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Elderly in private nursing homes paying twice as government reneges on commitment to provide public beds – Imelda Munster TD

22 November, 2018 - by Imelda Munster TD

Sinn Féin TD for Louth and East Meath Imelda Munster TD has criticised Fine Gael’s policy of calling for independent living for the elderly, whilst refusing to provide funding for the policy, calling it “hypocritical and cynical”.

Deputy Munster was speaking in the Dáil this week, where she raised the matter of the lack of investment in home support for the elderly.

Deputy Munster said:

“This is an issue that affects every county, including Co. Louth.

“In Louth, the Fine Gael/Labour government removed 23 public long term care beds from the Cottage Hospital in Drogheda. They also removed 15 respite beds and replaced them with temporary step down beds to facilitate the transfer of patients to private nursing homes.

“This was the same government that promised a new 100 bed facility at St. Mary’s hospital but this never materialised.

“It is now clear that forcing elderly people into private nursing homes is government policy.

“The recent Care Alliance Ireland report laid bare the shocking deficiencies in service provision for the elderly. Up to 6,000 people are currently waiting for home care, and those who are deemed to be ‘low priority’ can be waiting for up to two years.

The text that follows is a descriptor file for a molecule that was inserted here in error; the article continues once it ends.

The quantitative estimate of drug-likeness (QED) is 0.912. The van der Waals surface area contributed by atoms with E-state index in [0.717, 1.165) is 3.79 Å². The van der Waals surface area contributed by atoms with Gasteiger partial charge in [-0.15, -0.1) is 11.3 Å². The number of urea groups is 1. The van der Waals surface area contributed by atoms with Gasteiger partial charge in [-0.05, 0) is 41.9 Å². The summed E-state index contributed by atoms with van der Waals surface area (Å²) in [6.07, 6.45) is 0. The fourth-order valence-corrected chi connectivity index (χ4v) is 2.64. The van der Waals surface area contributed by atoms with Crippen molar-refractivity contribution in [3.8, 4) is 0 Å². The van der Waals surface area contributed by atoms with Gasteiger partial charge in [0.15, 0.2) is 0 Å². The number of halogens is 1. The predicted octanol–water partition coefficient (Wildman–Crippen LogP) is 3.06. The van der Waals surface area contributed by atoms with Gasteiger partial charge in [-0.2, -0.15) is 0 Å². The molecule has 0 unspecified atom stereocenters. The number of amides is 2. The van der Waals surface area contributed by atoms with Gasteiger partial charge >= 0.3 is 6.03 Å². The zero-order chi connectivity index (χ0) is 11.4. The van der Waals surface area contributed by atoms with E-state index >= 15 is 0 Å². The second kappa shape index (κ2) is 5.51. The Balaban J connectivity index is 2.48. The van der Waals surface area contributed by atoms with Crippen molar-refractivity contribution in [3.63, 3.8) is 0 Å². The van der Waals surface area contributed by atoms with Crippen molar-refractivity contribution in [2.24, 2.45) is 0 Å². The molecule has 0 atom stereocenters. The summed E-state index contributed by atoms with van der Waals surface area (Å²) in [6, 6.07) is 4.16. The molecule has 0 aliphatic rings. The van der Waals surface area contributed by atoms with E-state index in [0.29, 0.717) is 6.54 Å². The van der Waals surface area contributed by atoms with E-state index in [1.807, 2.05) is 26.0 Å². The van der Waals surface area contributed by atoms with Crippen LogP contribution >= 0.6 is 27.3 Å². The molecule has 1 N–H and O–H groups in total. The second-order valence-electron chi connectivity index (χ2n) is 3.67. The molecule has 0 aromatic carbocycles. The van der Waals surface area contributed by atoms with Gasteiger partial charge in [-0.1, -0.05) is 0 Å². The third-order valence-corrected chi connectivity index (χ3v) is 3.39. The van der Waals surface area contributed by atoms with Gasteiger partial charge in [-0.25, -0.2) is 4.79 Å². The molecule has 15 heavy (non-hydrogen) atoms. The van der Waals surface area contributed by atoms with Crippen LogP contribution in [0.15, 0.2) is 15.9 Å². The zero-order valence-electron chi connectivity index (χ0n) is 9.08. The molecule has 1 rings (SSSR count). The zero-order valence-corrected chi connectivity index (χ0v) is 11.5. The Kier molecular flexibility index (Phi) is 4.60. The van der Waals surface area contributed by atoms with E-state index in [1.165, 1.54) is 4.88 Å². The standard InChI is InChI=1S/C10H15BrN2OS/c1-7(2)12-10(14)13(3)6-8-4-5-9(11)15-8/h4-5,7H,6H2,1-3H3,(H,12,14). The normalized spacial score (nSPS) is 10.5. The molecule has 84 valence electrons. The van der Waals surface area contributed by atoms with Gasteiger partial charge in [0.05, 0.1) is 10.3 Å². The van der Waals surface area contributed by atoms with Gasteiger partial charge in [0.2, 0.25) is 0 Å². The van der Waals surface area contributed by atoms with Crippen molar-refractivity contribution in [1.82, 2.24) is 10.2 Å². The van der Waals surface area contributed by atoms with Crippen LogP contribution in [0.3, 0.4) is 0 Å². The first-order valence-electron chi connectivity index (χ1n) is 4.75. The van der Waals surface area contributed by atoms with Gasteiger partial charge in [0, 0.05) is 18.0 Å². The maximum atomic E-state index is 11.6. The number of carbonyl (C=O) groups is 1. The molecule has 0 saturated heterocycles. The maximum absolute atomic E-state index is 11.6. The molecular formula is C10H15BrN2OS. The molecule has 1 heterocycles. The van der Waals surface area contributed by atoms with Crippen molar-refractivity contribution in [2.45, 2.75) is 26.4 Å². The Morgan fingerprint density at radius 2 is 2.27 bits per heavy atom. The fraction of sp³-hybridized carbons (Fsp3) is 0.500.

“I see cases of this in Louth all the time. I am aware of cases where a mere half an hour of care is being provided, despite assessments showing that a higher level of support is required by the service-user.

“Four million additional hours of home care are needed to cope with the aging population – yet home care hours were reduced by 1.5million during the recession and have yet to be fully reinstated.

“Fine Gael needs to reassess its attitude towards the elderly. These are people who need a little support – mothers, fathers, grandparents. They do not exist in order to benefit private nursing home operators.

“Under the Fair Deal system many patients have to pay twice for services they are entitled to under the medical card, such as physiotherapy, speech and language therapy, social programmes and chiropody.

“Some also complain that they have to pay for newspapers, hairdressing, wound-dressing, prescription charges and transport costs for medical appointments, despite already paying for these services under the Fair Deal."

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